Remember why we commemorate this day. MEMORIAL DAY.

Think about it, when we are all given the day off. Who has made this day possible?

Take the time this weekend to think of those that gave their lives so you can live yours with freedom.

Reflecting on Veterans Day: a message from our CEO Oscar Munoz

By Oscar Munoz, CEO, United Airlines , November 11, 2019

Right now, around the world, brave members of America's armed forces are on duty, defending our freedom and upholding our values.

When not laser-focused on the mission at hand, they're looking forward to the day when their service to our nation is fulfilled and they can reunite with their families.

They are also imagining how they can use their hard-earned skills to build an exciting, rewarding and important career when they return home.

I want them to look no further than United Airlines.

That's why we are focused on recruiting, developing and championing veterans across our company, demonstrating to our returning women and men in uniform that United is the best possible place for them to put their training, knowledge, discipline and character to the noblest use.

They've developed their knowledge and skills in some of the worst of times. We hope they will use those skills to keep United performing at our best, all of the time.

That's why we are accelerating our efforts to onboard the best and the brightest, and substantially increasing our overall recruitment numbers each year.

We recently launched a new sponsorship program to support onboarding veterans into United and a new care package program to support deployed employees. It's one more reason why United continues to rank high - and rise higher - as a top workplace for veterans. In fact, we jumped 21 spots this year on Indeed.com's list of the top U.S workplaces for veterans. This is a testament to our increased recruiting efforts, as well as our efforts to create a culture where veterans feel valued and supported.

We use the special reach and resources of our global operations to partner with outstanding organizations. This is our way of stepping up and going the extra mile for all those who've stepped forward to answer our nation's call.

We do this year-round, and the month of November is no exception; however, it is exceptional, especially as we mark Veterans Day.

As we pay tribute to all Americans who have served in uniform and carried our flag into battle throughout our history, let's also keep our thoughts with the women and men who are serving around the world, now. They belong to a generation of post-9/11 veterans who've taken part in the longest sustained period of conflict in our history.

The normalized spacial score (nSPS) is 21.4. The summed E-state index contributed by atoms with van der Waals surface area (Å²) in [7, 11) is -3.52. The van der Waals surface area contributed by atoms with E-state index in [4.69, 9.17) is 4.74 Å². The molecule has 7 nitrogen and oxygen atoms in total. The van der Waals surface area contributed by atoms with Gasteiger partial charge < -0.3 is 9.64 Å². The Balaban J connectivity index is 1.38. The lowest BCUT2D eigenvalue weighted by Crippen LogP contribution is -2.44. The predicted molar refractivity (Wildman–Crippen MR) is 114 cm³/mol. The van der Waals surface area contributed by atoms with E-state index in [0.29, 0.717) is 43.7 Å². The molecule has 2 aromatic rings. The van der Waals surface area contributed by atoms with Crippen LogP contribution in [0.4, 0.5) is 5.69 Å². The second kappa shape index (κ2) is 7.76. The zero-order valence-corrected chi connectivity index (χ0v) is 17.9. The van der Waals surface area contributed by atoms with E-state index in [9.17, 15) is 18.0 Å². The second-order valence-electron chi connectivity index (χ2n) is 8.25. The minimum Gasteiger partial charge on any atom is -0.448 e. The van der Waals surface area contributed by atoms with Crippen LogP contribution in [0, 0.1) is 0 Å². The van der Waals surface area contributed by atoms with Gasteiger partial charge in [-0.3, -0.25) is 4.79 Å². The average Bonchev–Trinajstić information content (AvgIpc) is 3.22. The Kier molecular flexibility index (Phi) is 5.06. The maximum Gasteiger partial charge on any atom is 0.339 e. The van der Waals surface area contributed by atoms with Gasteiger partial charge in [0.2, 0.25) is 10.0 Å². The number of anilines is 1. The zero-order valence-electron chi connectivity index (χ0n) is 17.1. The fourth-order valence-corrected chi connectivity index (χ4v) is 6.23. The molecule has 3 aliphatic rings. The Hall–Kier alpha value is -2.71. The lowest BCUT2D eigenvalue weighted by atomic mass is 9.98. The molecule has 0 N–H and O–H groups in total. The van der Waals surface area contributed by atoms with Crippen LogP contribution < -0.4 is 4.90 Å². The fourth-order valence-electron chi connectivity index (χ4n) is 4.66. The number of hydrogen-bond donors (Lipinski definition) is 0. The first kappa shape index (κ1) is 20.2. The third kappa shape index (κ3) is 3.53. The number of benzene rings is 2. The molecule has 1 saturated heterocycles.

Never has so much been asked by so many of so few.... for so long. These heroes represent every color and creed. They are drawn from across the country and many immigrated to our shores.

They then freely choose to serve in the most distant and dangerous regions of the world, to protect democracy in its moments of maximum danger.

Wherever they serve - however they serve - whether they put on a uniform each day, or serve in ways which may never be fully known, these Americans wake up each morning willing to offer the "last full measure of devotion" on our behalf.

Every time they do so, they provide a stunning rebuke to the kinds of voices around the world who doubt freedom and democracy's ability to defend itself.

Unfortunately, we know there are those who seem to not understand – or say they do not - what it is that inspires a free people to step forward, willing to lay down their lives so that their country and fellow citizens might live.

But, we – who are both the wards and stewards of the democracy which has been preserved and handed down to us by veterans throughout our history – do understand.

We know that inciting fear and hatred of others is a source of weakness, not strength. And such divisive rhetoric can never inspire solidarity or sacrifice like love for others and love of country can.

It is this quality of devotion that we most honor in our veterans - those who have served, do serve and will serve.

On behalf of a grateful family of 96,000, thank you for your service.

Humbly,

Oscar

United named a top workplace for veterans

By The Hub team , November 10, 2019

Each year around Veterans Day, Indeed, one of the world's largest job search engines, rates companies based on actual employee reviews to identify which ones offer the best opportunities and benefits for current and former U.S. military members. Our dramatic improvement in the rankings this year reflects a stronger commitment than ever before to actively recruiting, developing and nurturing veteran talent.